The response to my last post has been quite humbling. Not surprisingly, some have applauded it and some……not so much. While it was written in a passionate state of mind, I stand by my words. It has started some discussion, which was the purpose. I understand that for many, it raises questions while also being distasteful or uncomfortable.
One of the more pervasive statements I’ve heard from those who don’t know what to make of my last post, is “Why don’t you all just get over it. It’s in the past.” It’s a missive that is also widely used in regard to the enslavement of Africans and African-Americans in the United States. In terms of genocide, I have yet to hear anyone utter that phrase to people of Jewish descent in regard to the Holocaust.
It is easy to make such a statement when you consider the issue from a sliver of perspective rather than open your view to a much bigger picture.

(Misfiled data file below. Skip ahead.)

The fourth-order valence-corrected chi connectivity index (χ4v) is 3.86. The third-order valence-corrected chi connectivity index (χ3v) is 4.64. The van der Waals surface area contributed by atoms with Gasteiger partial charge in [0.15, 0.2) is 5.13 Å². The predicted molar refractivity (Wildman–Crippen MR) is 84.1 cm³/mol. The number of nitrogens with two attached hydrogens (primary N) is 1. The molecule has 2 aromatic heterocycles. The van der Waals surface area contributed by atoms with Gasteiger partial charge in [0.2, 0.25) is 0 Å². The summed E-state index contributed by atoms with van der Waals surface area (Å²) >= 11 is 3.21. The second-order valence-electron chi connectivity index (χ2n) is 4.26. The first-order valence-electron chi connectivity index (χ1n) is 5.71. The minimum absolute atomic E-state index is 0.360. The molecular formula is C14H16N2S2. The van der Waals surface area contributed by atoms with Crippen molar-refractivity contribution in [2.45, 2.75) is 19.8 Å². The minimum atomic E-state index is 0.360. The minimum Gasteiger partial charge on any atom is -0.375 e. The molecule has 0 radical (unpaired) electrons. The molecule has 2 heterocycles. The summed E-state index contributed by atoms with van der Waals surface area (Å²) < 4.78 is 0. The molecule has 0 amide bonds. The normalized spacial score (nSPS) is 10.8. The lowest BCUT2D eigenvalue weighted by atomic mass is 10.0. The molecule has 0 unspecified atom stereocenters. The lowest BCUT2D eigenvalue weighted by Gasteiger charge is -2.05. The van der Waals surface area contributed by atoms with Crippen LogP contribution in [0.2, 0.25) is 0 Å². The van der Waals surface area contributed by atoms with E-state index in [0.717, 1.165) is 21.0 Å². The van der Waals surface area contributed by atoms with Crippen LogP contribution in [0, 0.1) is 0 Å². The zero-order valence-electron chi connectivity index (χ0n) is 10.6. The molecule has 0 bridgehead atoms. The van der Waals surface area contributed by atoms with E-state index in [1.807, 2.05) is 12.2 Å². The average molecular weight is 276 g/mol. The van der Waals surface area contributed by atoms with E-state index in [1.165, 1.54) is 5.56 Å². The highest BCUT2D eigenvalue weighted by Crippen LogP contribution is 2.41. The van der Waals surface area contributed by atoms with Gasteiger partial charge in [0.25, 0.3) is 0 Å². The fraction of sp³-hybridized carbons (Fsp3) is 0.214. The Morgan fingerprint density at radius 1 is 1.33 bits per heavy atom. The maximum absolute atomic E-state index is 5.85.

No one in my lifetime has rousted me from my home, rounded up my family and forced me to march hundreds of miles leaving behind all that I know. Yet, I still have experienced indignities,big and small, whose roots took hold in those horrible times. It was only two years ago that I was at a holiday party chatting at the dinner table with a co-worker. In the midst of pleasant conversation about the scenic area I grew up in, my co-worker’s husband made a comment about “stupid Indians” in reference to the Navajo reservation being on daylight savings time. He apparently didn’t get the memo that I was Native. I was momentarily dumbfounded for a couple of reasons. One being, it was overtly racist but most mystifying was that these words fell out of the mouth of a Jewish person.
Surreal and awkward moments have become a strange normal for a lot of us. Not that far back, I was asked to take my boyfriend’s young son to flag football practice. I was glad to help him out and eager to see the little guy playing his new favorite sport. As practice was coming to an end, I waited just off the field, smiling at the sweaty little rabble of boys. They scrambled and took a knee around their coach. He gave them a pep talk then they wrapped up with a cheer, “Redskins! Redskins! Redskins!” Each chant was louder than the last. I stood there perplexed while my inner dialogue was having a moment. Apparently, that was the name the coach had chosen for their team even as the whole controversy swirling around the Washington Redskins name was at its peak.